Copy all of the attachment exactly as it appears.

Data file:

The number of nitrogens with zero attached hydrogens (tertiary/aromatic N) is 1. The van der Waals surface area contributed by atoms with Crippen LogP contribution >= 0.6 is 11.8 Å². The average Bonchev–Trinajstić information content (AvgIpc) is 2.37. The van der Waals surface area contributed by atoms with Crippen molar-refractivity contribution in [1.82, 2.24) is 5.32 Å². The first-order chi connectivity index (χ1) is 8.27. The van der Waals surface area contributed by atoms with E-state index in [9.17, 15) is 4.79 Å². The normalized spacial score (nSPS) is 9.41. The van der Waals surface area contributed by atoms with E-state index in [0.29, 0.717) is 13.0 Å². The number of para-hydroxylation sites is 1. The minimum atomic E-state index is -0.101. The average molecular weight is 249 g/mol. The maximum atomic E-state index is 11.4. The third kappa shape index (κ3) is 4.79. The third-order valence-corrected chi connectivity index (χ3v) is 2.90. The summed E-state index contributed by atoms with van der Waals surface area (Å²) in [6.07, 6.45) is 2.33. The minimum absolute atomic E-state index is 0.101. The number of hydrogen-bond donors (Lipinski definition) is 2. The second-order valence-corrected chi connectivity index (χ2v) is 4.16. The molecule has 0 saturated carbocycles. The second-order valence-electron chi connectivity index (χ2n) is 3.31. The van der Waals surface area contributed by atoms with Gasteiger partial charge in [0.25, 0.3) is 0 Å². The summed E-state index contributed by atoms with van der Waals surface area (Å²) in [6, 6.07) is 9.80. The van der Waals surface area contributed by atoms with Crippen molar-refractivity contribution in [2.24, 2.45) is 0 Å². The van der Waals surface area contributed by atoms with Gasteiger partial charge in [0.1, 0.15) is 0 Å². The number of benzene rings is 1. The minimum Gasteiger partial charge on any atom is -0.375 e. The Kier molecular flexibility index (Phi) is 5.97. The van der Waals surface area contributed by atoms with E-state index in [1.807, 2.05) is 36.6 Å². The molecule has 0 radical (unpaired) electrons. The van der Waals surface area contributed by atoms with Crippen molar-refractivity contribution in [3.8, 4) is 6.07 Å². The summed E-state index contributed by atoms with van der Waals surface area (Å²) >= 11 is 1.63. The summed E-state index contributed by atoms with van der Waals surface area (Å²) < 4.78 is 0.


The number of nitrogens with zero attached hydrogens (tertiary/aromatic N) is 1. The van der Waals surface area contributed by atoms with Crippen LogP contribution >= 0.6 is 11.8 Å². The average Bonchev–Trinajstić information content (AvgIpc) is 2.37. The van der Waals surface area contributed by atoms with Crippen molar-refractivity contribution in [1.82, 2.24) is 5.32 Å². The first-order chi connectivity index (χ1) is 8.27. The van der Waals surface area contributed by atoms with E-state index in [9.17, 15) is 4.79 Å². The normalized spacial score (nSPS) is 9.41. The van der Waals surface area contributed by atoms with E-state index in [0.29, 0.717) is 13.0 Å². The number of para-hydroxylation sites is 1. The minimum atomic E-state index is -0.101. The average molecular weight is 249 g/mol. The maximum atomic E-state index is 11.4. The third kappa shape index (κ3) is 4.79. The third-order valence-corrected chi connectivity index (χ3v) is 2.90. The summed E-state index contributed by atoms with van der Waals surface area (Å²) in [6.07, 6.45) is 2.33. The minimum absolute atomic E-state index is 0.101. The number of hydrogen-bond donors (Lipinski definition) is 2. The second-order valence-corrected chi connectivity index (χ2v) is 4.16. The molecule has 0 saturated carbocycles. The second-order valence-electron chi connectivity index (χ2n) is 3.31. The van der Waals surface area contributed by atoms with Gasteiger partial charge in [0.25, 0.3) is 0 Å². The summed E-state index contributed by atoms with van der Waals surface area (Å²) in [6, 6.07) is 9.80. The van der Waals surface area contributed by atoms with Crippen molar-refractivity contribution in [2.24, 2.45) is 0 Å². The van der Waals surface area contributed by atoms with Gasteiger partial charge in [0.1, 0.15) is 0 Å². The number of benzene rings is 1. The minimum Gasteiger partial charge on any atom is -0.375 e. The Kier molecular flexibility index (Phi) is 5.97. The van der Waals surface area contributed by atoms with E-state index in [1.807, 2.05) is 36.6 Å². The molecule has 0 radical (unpaired) electrons. The van der Waals surface area contributed by atoms with Crippen molar-refractivity contribution in [3.8, 4) is 6.07 Å². The summed E-state index contributed by atoms with van der Waals surface area (Å²) >= 11 is 1.63. The summed E-state index contributed by atoms with van der Waals surface area (Å²) < 4.78 is 0.